In this issue:
People flocked to Jesus wherever he and the apostles went. Not only did the people want to hear Jesus preach, but many also hoped to be healed by him.
One time, Jesus cured a man of his leprosy. He healed a centurion’s servant while visiting Capernaum. He forgave a paralyzed man’s sins, and the man could walk again. He even helped Peter’s mother-in-law, who was sick with a fever.
As Jesus’ reputation for healing grew, so did the number of people who came to see him. Jesus helped them by driving out demons and curing all types of diseases. He also taught them how to pray, and he told them to love their enemies and not judge others.
One day, some of John the Baptist’s followers asked Jesus questions about fasting. As Jesus was talking to them, an official came and knelt before Jesus.
“My daughter has just died,” the official told Jesus. “But come, lay your hand on her, and she will live.”
Jesus and his apostles started to follow the man to his house.
Just then, a woman who had been suffering hemorrhages for 12 years approached Jesus as he was walking away.
“If only I can touch his cloak, I shall be cured,” she said to herself.
She reached out her hand, and her fingers lightly brushed the tassel of Jesus’ cloak.
Jesus turned around.
“Courage, daughter! Your faith has saved you,” he told her.
From that moment on, the woman was cured.
Afterward, Jesus and his friends continued their journey to the official’s home.
When they arrived, they saw flute players and a crowd of people making a commotion. Everyone was upset because the official’s daughter had died.
Jesus spoke to the people.
“Go away! The girl is not dead but sleeping,” he said.
The people started to make fun of him.
Jesus ignored them, and the crowd was put out of the house.
Jesus then approached the little girl. He took her by the hand, and she arose.
The news of what Jesus did then spread all throughout the land.
After Jesus healed the official’s daughter and the woman with the hemorrhages, he went on to heal many others.
For example, we read in Matthew 9:27-31 that after Jesus and his apostles left the official’s house, two blind men began to follow them.
“Son of David, have pity on us!” they cried.
Jesus entered the house, and the blind men approached him.
“Do you believe that I can do this?” Jesus asked them.
“Yes, Lord,” they replied.
“Let it be done for you according to your faith,” Jesus said as he touched the men’s eyes.
The men were so excited to be able to see that they ignored Jesus’ warning not to tell anyone of what had happened.
As Jesus and his friends were leaving, a person who was possessed by an unclean spirit was brought to Jesus. The person could not speak, but after Jesus drove out the spirit, the person regained the ability to talk.
Jesus’ compassion for people became well-known. As he and the apostles traveled to different towns and villages, Jesus would proclaim the Gospel of the kingdom and cure people of every disease and illness.
St. Kateri Tekakwitha was born in 1656 in a Mohawk village near what is now Auriesville, New York. When she was a little girl, she was disfigured and partially blinded during a smallpox epidemic that killed her family.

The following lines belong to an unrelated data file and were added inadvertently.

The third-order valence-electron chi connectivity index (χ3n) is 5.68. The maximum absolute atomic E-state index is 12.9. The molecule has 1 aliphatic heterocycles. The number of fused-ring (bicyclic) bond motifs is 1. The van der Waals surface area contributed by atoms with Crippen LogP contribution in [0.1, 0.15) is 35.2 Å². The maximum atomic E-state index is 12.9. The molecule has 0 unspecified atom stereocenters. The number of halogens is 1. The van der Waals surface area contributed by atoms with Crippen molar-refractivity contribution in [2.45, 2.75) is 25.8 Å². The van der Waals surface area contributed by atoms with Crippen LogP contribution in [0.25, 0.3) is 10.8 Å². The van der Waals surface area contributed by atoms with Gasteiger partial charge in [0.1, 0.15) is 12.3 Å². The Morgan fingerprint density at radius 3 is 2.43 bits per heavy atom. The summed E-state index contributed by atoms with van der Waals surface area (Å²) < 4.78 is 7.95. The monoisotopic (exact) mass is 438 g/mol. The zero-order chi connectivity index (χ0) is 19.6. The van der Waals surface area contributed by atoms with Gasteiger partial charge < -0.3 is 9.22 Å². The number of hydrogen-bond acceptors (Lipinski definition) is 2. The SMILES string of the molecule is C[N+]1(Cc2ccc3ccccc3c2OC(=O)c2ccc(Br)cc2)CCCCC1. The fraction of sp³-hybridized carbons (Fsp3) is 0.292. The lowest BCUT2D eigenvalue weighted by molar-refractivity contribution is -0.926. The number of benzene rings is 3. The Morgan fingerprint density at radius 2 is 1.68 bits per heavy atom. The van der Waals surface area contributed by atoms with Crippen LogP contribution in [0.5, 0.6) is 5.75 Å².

She was baptized by a French missionary who had visited her village. When her Catholic faith caused problems for her in her village, she moved to a Native American community near Montreal. She was known for her kindness, and she was very well-liked by the Native Americans and the French in Montreal.
Kateri died in 1680, and in 2012 she was canonized, becoming the first Native American saint. We remember her on July 14.
Kids, enter our essay contest for a chance to win a $25 gift card!
The essay question for July 2018 is: Why is it important to have faith in Jesus?
Send your essay — including name, home address, telephone number, school and grade — to Catholic Courier, PO Box 24379, Rochester, NY 14624.
All entries of 100 words or less must be received by the Catholic Courier no later than 4:30 p.m. on July 18, 2018, to be considered for this contest. The winner, whose essay will be published in an upcoming print and online edition of Kids’ Chronicle, will be notified by phone.
1. Essay content must be original and written by the entrant.
2. Essays cannot exceed 100 words in length.
3. Entrants must be no more than 14 years of age as of the last day of this contest.
4. Only one essay per entrant will be accepted during any given contest period.
5. Winners will be selected at the sole discretion of the Catholic Courier, and all decisions are final.
6. By submitting an essay, the entrant agrees to allow his or her name, grade level, school name and essay submission to be published online and/or in print at the discretion of the Catholic Courier.
7. Submitted essays that do not adhere to these rules, entries that do not include all required information or entries that are deemed inappropriate by the Catholic Courier will be disqualified.
8. At the discretion of the Catholic Courier, this contest may be modified or cancelled without notice at any time.
9. All entries become the property of the Catholic Courier.
Some of the important lessons Jesus taught are contained in his Sermon on the Mount in the Book of Matthew. The sermon features the Eight Beatitudes, five of which are listed below. Using Matthew 5:3-12 for hints, choose the correct word to complete each sentence.
the clean of heart
they who mourn
1. Blessed are ______.
2. Blessed are ______.
3. Blessed are ______.
4. Blessed are ______.
5. Blessed are ______.
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